Louisiana-Lafayette head women's coach Garry Brodhead, then an assistant at McNeese State, stands next to Cowgirls head coach Brooks Donald Williams during a game against Wiley College on Jan. 3. (Karen Wink / American Press)
Last Modified: Wednesday, May 09, 2012 7:35 PM
In the often classless world of college sports, Garry Brodhead pulled off a very classy act.
The head women’s basketball coach at the Louisiana-Lafayette gave power back to a high school senior.
Brodhead, a former assistant at McNeese State, is trying to bring the Ragin’ Cajun women’s program back from the dead. It won’t be easy.
Heading into his first year, he will need all the talent he can get. Good sportsmanship points won’t produce many wins.
Yet Brodman and ULL officials decided to do the right thing.
They released star recruit Allison Baggett from her written commitment to play for the school next fall, allowing her to take a scholarship with rival McNeese instead.
Baggett wanted to play with her twin sisters in their final season at McNeese, making a family reunion on the court. Brodhead made it easy.
By letting the youngest Baggett out of her original commitment, Brodman cleared the way to an easy transition. He didn’t have to do it.
“There was no hesitation at all,” Brodhead said of his decision. “I thought it was in the best interest of Allison and her family.”
While Baggett could have appealed, and always could have sat out a year by transferring, Brodhead made it easy for all parties.
No hassle, no fights, just a clean break and the right move.
“I’m about what is in the best interest of the kids,” Brodhead said. “I made the decision and my athletic director backed me up.”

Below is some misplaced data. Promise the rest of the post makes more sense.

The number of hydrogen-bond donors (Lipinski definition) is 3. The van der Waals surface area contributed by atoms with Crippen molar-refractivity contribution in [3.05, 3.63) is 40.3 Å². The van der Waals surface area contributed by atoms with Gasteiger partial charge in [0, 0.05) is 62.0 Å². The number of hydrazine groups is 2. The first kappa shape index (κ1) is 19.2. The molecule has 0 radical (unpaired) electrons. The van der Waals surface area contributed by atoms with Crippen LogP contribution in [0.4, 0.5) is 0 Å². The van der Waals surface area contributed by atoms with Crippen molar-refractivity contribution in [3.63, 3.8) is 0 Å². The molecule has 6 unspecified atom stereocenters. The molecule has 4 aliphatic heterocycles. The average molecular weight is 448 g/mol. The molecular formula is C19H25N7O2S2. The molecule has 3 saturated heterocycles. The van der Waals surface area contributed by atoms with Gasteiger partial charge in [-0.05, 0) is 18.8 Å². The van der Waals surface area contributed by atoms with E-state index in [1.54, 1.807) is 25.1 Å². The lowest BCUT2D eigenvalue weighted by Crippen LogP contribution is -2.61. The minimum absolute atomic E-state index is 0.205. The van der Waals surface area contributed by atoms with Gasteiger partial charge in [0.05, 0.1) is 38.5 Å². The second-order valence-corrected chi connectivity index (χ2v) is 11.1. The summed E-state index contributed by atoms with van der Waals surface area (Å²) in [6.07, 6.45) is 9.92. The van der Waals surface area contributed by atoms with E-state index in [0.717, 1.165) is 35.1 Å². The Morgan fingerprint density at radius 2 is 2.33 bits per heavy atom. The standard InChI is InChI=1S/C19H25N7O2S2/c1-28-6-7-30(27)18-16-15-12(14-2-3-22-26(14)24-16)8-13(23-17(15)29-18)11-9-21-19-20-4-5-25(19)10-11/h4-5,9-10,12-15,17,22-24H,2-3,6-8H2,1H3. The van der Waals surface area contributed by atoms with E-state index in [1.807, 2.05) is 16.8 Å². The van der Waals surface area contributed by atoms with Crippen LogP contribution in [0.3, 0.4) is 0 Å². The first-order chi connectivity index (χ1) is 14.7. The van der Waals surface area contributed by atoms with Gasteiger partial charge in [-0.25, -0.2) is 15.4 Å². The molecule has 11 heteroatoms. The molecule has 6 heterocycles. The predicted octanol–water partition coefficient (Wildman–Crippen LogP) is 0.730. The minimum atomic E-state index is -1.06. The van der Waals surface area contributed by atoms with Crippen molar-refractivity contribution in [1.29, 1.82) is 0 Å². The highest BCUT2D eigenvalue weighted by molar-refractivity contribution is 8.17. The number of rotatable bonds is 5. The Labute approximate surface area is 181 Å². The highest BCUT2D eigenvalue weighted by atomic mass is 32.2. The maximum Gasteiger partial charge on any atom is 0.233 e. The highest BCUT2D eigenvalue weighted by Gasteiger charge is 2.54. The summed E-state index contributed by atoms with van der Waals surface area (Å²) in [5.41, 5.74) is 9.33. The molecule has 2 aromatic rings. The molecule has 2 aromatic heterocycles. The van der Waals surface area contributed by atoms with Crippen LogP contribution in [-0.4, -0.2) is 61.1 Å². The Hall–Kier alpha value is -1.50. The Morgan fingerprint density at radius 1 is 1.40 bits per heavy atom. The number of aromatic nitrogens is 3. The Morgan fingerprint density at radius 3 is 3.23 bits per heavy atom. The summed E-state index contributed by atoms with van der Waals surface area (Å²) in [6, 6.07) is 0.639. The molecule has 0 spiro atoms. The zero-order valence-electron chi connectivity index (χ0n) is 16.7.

That seems so simple but is not always the case.
Yes, while Baggett did make her commitment to the old coaching staff in Lafayette, that doesn’t always mean much in college sports.
When Isiah Thomas and Florida International parted ways at the end of last season, freshman Dominque Ferguson asked to look around for a new school. He didn’t want to play for new coach Richard Pitino, saying he went to the school because of Thomas.
FIU, hardly a basketball power, said no and Ferguson was essentially bared from playing next year at any other Division I school. So he has announced he will go to the NBA draft, ready or not.
Here’s a kid wanting to stay in school yet an institution built just for that purpose instead is telling the world basketball is far more important than a young man’s future, or even his given right to decide that future.
It happens at big schools, too.
Just a few weeks ago, Wisconsin head coach Bo Ryan limited redshirt freshman Jarrod Uthoff’s transfer options. This despite taking a transfer student from another Big Ten team before himself.
Public pressure helped change the decision by Wisconsin officials during an appeals process and Uthoff was allowed to transfer anywhere but within the conference.
Still, it was messy.
It should not come down to this.
College coaches and their bosses make such decisions all the time. Coaches break contracts and move on to other schools at the same rate administrators fire them with little regard to the good of the players. It’s an unfair system.
By doing such things, university officials say that the adults are allowed to make mistakes, opt for change, get out of bad situations with little if any consequences but the 19- and 20-year-olds they vowed to teach and protect are held to a much higher standard.
All this while millions of dollars change hands and the players get just enough to survive.
Instead of inciting a turf war with his future boss, he gave Baggett back the power to decide what is best for her.
In the vast ocean of college sports this is just a small ripple reaching the beach, but maybe it could start a wave of change.
Jim Gazzolo is managing sports editor. Email him at email@example.com
Posted By: Class of 69 On: 5/10/2012
Title: A class Act
Thank you Coach Brodhead for your decision and also to his university. You have a winner Lafayette!